Appendix: Instrument Property References

We give here references for the instrumental properties assumed in PSF computations, with particular attention to coronagraphic optics. It also notes several places where the current models or available files are limited in some manner that might be improved in a future release.

Instrument pixel scales are all based on average best estimate scales available in April 2016, specifically from values in the Science Instruments Aperture File (SIAF) data, as provided by the various instrument teams to the Telescope group via the SIAF Working Group. For instruments with multiple detectors, the values provided are averaged over the relevant detectors. WebbPSF calculates PSFs on an isotropic pixel grid (i.e. square pixels), but at high precision the SI pixel scales can differ between the X and Y axes by between 0.5% (for NIRCam) up to 2.5% (for FGS). WebbPSF also does not model any of the measured distortions within the instruments.

WebbPSF does not include any absolute throughput information for any SIs, only the relative weighting for different wavelengths in a broadband calculation. See the note on PSF normalization for further discussion.

Note: The WebbPSF software and all of its associated data files are entirely ITAR-free.


The supplied OPDs are the Mission CDR OPD simulation set, produced in March 2010 by Ball Aerospace staff (Paul Lightsey et al.) via the IPAM optical model using Zernike WFE coefficients consistent with Revision V of the JWST optical error budget.

Note: The provided files included no header metadata, and in particular no pixel scale, so one was assumed based on the apparent pupil diameter in the files. The estimated uncertainty in this scale is 1 part in 1000, so users concerned with measurements of PSF FWHMs etc at that level should be cautious.

The current model pixel scale, roughly 6 mm/pixel, is too coarse to resolve well the edge roll-off around the border of each segment. We make no attempt to include such effects here at this time. An independent study using much more finely sampled pupils has shown that the effect of segment edge roll-off is to scatter ~2% of the light from the PSF core out to large radii, primarily in the form of increased intensity along the diffraction spikes (Soummer et al. 2009, Technical Report JWST-STScI-001755)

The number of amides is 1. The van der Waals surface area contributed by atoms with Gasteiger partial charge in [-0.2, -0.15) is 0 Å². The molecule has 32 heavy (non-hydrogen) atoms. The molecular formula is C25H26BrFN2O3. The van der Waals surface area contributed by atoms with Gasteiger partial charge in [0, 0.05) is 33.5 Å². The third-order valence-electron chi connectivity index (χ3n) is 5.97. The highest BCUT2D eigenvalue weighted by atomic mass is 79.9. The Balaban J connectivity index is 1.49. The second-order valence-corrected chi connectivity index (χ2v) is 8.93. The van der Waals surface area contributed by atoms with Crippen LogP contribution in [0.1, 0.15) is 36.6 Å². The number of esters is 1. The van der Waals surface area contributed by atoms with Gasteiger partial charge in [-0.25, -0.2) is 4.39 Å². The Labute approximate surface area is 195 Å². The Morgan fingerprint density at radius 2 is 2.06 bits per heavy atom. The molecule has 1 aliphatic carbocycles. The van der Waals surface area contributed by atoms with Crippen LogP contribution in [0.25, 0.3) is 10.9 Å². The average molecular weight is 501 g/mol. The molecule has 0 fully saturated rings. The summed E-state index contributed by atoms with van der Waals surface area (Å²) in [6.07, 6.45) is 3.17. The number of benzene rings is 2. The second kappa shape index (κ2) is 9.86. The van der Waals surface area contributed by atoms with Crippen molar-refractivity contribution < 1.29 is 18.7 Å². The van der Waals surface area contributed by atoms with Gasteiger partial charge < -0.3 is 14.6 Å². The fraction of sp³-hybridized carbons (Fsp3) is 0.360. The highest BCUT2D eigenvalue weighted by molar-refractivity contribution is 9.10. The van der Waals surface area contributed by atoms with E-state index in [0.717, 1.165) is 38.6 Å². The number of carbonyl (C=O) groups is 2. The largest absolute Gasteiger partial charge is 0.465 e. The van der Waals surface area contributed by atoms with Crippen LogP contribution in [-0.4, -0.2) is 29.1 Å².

NIRCam focal plane scale: 0.0311 +- 0.0002 (short wave), 0.0630 +- 0.0002 (long wave). SOC PRD SIAF PRDDEVSOC-D-012, 2016 April

The coronagraph optics models are based on the NIRCam instrument team’s series of SPIE papers describing the coronagraph designs and flight hardware. (Krist et al. 2007, 2009, 2010 Proc. SPIE), as clarified through cross checks with information provided by the NIRCam instrument team (Krist, private communication 2011). Currently, the models include only the 5 arcsec square ND acquisition boxes and not the second set of 2 arcsec squares.

Weak lenses: The lenses are nominally +- 8 and +4 waves at 2.14 microns. The as built defocus values are as follows based on component testing: 7.76198, -7.74260, 3.90240.


NIRspec field of view rotation: 138.4 degrees (average over both detectors). SOC PRD SIAF PRDDEVSOC-D-012, 2016 April

NIRSpec pixel scale 0.1043 +- 0.001 arcsec/pixel. SOC PRD SIAF PRDDEVSOC-D-012, 2016 April

NIRSpec internal pupil at the grating wheel: based on size of grating stop in Zemax file as analyzed and back projected onto the primary mirror by Erin Elliott, private communication 2013.


NIRISS focal plane scale, 0.0656 +- 0.0005 arcsec/pix: SOC PRD SIAF PRDDEVSOC-D-012, 2016 April

Occulting spots: Assumed to be perfect circles with diameters 0.58, 0.75, 1.5, and 2.0 arcsec. Doyon et al. 2010 SPIE 7731. While these are not likely to see much (any?) use with NIRISS, they are indeed still present in the pickoff mirror hardware, so we retain the ability to simulate them.